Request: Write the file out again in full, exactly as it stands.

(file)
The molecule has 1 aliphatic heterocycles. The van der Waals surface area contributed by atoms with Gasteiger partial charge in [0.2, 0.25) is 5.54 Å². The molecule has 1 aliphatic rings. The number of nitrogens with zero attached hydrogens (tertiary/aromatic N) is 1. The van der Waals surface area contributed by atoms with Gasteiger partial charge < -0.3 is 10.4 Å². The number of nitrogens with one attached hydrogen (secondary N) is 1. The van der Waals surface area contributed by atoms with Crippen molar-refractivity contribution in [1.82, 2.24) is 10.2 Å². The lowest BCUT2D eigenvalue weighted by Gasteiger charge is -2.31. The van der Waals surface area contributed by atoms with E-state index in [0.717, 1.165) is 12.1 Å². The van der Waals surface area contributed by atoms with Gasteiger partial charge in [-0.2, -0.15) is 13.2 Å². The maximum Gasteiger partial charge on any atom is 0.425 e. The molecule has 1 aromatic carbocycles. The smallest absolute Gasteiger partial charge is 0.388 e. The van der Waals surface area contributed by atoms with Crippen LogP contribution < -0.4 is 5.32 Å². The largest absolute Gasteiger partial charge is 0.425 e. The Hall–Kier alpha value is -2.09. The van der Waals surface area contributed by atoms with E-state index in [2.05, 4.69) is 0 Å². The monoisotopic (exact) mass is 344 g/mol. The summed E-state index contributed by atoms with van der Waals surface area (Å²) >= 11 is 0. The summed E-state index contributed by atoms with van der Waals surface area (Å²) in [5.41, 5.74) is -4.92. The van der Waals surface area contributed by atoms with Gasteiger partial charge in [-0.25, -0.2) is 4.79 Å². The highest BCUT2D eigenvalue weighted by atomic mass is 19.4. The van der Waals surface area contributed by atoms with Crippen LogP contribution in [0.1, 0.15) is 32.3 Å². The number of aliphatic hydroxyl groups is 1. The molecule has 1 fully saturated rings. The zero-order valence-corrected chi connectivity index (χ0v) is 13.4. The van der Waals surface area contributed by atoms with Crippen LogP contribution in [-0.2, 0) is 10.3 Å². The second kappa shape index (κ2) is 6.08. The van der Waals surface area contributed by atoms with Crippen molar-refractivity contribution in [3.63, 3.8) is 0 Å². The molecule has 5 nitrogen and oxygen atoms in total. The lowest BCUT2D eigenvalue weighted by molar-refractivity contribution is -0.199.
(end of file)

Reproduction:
The molecule has 1 aliphatic heterocycles. The van der Waals surface area contributed by atoms with Gasteiger partial charge in [0.2, 0.25) is 5.54 Å². The molecule has 1 aliphatic rings. The number of nitrogens with zero attached hydrogens (tertiary/aromatic N) is 1. The van der Waals surface area contributed by atoms with Gasteiger partial charge < -0.3 is 10.4 Å². The number of nitrogens with one attached hydrogen (secondary N) is 1. The van der Waals surface area contributed by atoms with Crippen molar-refractivity contribution in [1.82, 2.24) is 10.2 Å². The lowest BCUT2D eigenvalue weighted by Gasteiger charge is -2.31. The van der Waals surface area contributed by atoms with E-state index in [0.717, 1.165) is 12.1 Å². The van der Waals surface area contributed by atoms with Gasteiger partial charge in [-0.2, -0.15) is 13.2 Å². The maximum Gasteiger partial charge on any atom is 0.425 e. The molecule has 1 aromatic carbocycles. The smallest absolute Gasteiger partial charge is 0.388 e. The van der Waals surface area contributed by atoms with Crippen LogP contribution < -0.4 is 5.32 Å². The largest absolute Gasteiger partial charge is 0.425 e. The Hall–Kier alpha value is -2.09. The van der Waals surface area contributed by atoms with E-state index in [2.05, 4.69) is 0 Å². The monoisotopic (exact) mass is 344 g/mol. The summed E-state index contributed by atoms with van der Waals surface area (Å²) >= 11 is 0. The summed E-state index contributed by atoms with van der Waals surface area (Å²) in [5.41, 5.74) is -4.92. The van der Waals surface area contributed by atoms with Gasteiger partial charge in [-0.25, -0.2) is 4.79 Å². The highest BCUT2D eigenvalue weighted by atomic mass is 19.4. The van der Waals surface area contributed by atoms with Crippen LogP contribution in [0.1, 0.15) is 32.3 Å². The number of aliphatic hydroxyl groups is 1. The molecule has 1 fully saturated rings. The zero-order valence-corrected chi connectivity index (χ0v) is 13.4. The van der Waals surface area contributed by atoms with Crippen LogP contribution in [-0.2, 0) is 10.3 Å². The second kappa shape index (κ2) is 6.08. The van der Waals surface area contributed by atoms with Crippen molar-refractivity contribution in [3.63, 3.8) is 0 Å². The molecule has 5 nitrogen and oxygen atoms in total. The lowest BCUT2D eigenvalue weighted by molar-refractivity contribution is -0.199.